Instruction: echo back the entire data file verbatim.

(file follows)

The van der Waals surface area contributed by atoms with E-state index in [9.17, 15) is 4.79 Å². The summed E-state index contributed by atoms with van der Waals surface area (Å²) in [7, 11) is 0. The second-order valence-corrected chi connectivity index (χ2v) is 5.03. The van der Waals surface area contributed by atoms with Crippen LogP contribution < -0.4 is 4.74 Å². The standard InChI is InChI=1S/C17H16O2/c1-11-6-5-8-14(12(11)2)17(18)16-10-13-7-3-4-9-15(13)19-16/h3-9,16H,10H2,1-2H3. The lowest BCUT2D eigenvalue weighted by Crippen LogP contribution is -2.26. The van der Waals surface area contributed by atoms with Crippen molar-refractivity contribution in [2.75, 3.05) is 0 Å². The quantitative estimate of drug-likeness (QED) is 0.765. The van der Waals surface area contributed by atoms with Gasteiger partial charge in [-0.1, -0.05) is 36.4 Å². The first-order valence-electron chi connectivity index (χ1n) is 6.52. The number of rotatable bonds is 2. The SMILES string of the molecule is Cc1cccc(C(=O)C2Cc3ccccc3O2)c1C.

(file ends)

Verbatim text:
The van der Waals surface area contributed by atoms with E-state index in [9.17, 15) is 4.79 Å². The summed E-state index contributed by atoms with van der Waals surface area (Å²) in [7, 11) is 0. The second-order valence-corrected chi connectivity index (χ2v) is 5.03. The van der Waals surface area contributed by atoms with Crippen LogP contribution < -0.4 is 4.74 Å². The standard InChI is InChI=1S/C17H16O2/c1-11-6-5-8-14(12(11)2)17(18)16-10-13-7-3-4-9-15(13)19-16/h3-9,16H,10H2,1-2H3. The lowest BCUT2D eigenvalue weighted by Crippen LogP contribution is -2.26. The van der Waals surface area contributed by atoms with Crippen molar-refractivity contribution in [2.75, 3.05) is 0 Å². The quantitative estimate of drug-likeness (QED) is 0.765. The van der Waals surface area contributed by atoms with Gasteiger partial charge in [-0.1, -0.05) is 36.4 Å². The first-order valence-electron chi connectivity index (χ1n) is 6.52. The number of rotatable bonds is 2. The SMILES string of the molecule is Cc1cccc(C(=O)C2Cc3ccccc3O2)c1C.